René Clair Francis Birrell - Essay

Francis Birrell

(Contemporary Literary Criticism)

A Nous La Liberté is, as the title suggests, a pictorial discussion of the problem of liberty, in which the cameraman is aided by the disillusioned airs of Auric. Clair treats the modern world in terms of modern sensibility. A convict evidently lacks liberty. An employee in a Taylorised world is barely distinguishable from a convict. The owner of the factory is too busy to have a minute to himself, and if he buys a smart wife, he merely exists to decorate her dinner table….

These ideas are, in a way, literary. But they are realised by visual means. A Nous La Liberté is not a talkie, but a sound-film, based on a definite rhythm. There is a little talking to help through the necessary plot, not to illustrate the theme. For Clair composes in sound-space. The film is perhaps a trifle long. I felt it might have been better had it been a quarter of an hour shorter. Still, it is extremely funny, immensely various, and intellectually sound. Clair is free to do what he wants, to choose his theme, to write his scenarios, to pick his musicians and his painters, to use what actors he likes, to get along without stars. He is, in fact, captain of his own quarter-deck, as practically no one is in the film-world. He is not handicapped before he starts with ready-made themes, bought by somebody else, from sloppy novels or worn-out comedies. He is allowed, in fact, to be a creator. Perhaps even more than for his actual productions Clair is important to us for having in his own art attained the liberty he predicates in his latest film, the liberty both to think and to design. It is not mere chance that his actors are announced on the screen in the order of their appearance. They are subordinated officially to the director. The hierarchy is observed. Yet, of course, Clair can make them act delightfully, and we all, too, are charmed to recognise several friends out of the Million. Yet the main attraction of A Nous La Liberté is the spectacle it offers of a subtle and completely untrammelled intelligence, working freely in its own material. (p. 230)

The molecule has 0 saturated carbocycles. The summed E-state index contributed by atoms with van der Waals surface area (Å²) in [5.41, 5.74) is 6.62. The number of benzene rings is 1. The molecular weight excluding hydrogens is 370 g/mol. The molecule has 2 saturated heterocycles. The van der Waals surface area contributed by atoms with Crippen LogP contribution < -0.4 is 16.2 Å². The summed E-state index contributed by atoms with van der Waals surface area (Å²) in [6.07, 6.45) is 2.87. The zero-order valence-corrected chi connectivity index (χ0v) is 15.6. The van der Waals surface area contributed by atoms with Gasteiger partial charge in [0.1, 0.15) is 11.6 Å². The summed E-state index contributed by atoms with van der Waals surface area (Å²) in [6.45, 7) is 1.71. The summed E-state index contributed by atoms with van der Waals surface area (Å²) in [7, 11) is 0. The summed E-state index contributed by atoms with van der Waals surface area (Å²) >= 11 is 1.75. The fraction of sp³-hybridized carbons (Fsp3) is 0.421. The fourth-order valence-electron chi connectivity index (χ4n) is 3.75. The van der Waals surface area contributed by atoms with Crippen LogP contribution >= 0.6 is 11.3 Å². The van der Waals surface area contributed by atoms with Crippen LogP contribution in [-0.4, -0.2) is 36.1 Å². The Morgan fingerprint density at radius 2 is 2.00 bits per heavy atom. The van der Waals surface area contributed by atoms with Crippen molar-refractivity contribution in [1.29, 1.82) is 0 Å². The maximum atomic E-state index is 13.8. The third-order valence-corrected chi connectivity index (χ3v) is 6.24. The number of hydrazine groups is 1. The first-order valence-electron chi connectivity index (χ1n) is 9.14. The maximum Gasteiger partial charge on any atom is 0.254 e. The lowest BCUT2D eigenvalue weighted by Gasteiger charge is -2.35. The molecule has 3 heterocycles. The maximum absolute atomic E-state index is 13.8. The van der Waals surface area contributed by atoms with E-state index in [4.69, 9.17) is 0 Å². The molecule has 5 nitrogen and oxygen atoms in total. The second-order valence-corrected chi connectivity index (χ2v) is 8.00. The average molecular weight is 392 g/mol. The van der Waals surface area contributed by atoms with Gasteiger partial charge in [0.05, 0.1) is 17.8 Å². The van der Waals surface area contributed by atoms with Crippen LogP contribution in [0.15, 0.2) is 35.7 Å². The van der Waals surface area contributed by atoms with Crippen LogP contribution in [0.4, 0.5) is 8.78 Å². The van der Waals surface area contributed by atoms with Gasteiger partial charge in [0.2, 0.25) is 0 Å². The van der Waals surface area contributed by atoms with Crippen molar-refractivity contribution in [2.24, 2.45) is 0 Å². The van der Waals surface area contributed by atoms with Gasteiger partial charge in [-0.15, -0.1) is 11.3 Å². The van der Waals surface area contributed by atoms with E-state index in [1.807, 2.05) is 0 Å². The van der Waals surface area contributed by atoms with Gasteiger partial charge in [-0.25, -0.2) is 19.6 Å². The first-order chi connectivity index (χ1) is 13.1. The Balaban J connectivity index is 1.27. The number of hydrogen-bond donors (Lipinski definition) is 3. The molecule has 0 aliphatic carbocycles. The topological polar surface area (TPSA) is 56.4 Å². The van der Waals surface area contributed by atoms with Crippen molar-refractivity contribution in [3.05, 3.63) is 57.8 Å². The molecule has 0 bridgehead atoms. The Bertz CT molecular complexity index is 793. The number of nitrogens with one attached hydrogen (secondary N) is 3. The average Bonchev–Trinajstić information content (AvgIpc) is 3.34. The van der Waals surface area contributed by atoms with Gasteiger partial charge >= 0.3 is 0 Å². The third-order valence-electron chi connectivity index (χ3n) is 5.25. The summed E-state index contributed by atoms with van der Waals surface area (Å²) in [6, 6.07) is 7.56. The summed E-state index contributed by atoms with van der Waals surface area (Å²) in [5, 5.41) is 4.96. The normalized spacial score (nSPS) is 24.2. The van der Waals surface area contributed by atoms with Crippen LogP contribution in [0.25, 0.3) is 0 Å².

Francis Birrell, "Two Film Directors," in The New Statesman & Nation (© 1932 The Statesman & Nation Publishing Co. Ltd.), Vol. III, No. 52, February 20, 1932, pp. 230-31.∗